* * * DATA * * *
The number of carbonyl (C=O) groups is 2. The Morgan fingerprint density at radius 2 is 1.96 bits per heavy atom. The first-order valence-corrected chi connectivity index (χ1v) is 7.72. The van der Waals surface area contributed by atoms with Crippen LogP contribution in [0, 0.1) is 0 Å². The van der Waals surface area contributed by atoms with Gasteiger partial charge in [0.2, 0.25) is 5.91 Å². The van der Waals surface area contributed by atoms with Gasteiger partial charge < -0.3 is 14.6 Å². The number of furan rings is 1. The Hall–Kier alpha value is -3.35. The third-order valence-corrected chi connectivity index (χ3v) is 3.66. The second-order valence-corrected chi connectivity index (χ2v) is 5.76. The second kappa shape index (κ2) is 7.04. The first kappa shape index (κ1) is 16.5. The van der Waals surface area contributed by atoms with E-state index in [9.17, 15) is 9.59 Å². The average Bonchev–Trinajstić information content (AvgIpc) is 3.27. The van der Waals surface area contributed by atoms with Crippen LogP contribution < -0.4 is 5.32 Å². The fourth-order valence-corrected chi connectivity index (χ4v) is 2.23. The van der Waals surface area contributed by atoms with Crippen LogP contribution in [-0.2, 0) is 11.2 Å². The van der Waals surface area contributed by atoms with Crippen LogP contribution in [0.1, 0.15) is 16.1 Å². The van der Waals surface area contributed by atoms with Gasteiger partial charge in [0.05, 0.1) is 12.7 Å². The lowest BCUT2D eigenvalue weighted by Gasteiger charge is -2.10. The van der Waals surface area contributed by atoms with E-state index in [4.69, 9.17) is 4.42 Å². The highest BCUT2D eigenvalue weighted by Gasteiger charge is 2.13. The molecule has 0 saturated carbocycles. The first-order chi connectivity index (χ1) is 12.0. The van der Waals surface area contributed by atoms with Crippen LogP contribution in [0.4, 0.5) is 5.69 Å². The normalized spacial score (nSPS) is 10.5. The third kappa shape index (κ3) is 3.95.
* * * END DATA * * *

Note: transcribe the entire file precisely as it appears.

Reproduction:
The number of carbonyl (C=O) groups is 2. The Morgan fingerprint density at radius 2 is 1.96 bits per heavy atom. The first-order valence-corrected chi connectivity index (χ1v) is 7.72. The van der Waals surface area contributed by atoms with Crippen LogP contribution in [0, 0.1) is 0 Å². The van der Waals surface area contributed by atoms with Gasteiger partial charge in [0.2, 0.25) is 5.91 Å². The van der Waals surface area contributed by atoms with Gasteiger partial charge < -0.3 is 14.6 Å². The number of furan rings is 1. The Hall–Kier alpha value is -3.35. The third-order valence-corrected chi connectivity index (χ3v) is 3.66. The second-order valence-corrected chi connectivity index (χ2v) is 5.76. The second kappa shape index (κ2) is 7.04. The first kappa shape index (κ1) is 16.5. The van der Waals surface area contributed by atoms with E-state index in [9.17, 15) is 9.59 Å². The average Bonchev–Trinajstić information content (AvgIpc) is 3.27. The van der Waals surface area contributed by atoms with Crippen LogP contribution < -0.4 is 5.32 Å². The fourth-order valence-corrected chi connectivity index (χ4v) is 2.23. The van der Waals surface area contributed by atoms with Crippen LogP contribution in [-0.2, 0) is 11.2 Å². The van der Waals surface area contributed by atoms with Crippen LogP contribution in [0.1, 0.15) is 16.1 Å². The van der Waals surface area contributed by atoms with Gasteiger partial charge in [0.05, 0.1) is 12.7 Å². The lowest BCUT2D eigenvalue weighted by Gasteiger charge is -2.10. The van der Waals surface area contributed by atoms with E-state index in [4.69, 9.17) is 4.42 Å². The highest BCUT2D eigenvalue weighted by Gasteiger charge is 2.13. The molecule has 0 saturated carbocycles. The first-order chi connectivity index (χ1) is 12.0. The van der Waals surface area contributed by atoms with Crippen LogP contribution in [0.4, 0.5) is 5.69 Å². The normalized spacial score (nSPS) is 10.5. The third kappa shape index (κ3) is 3.95.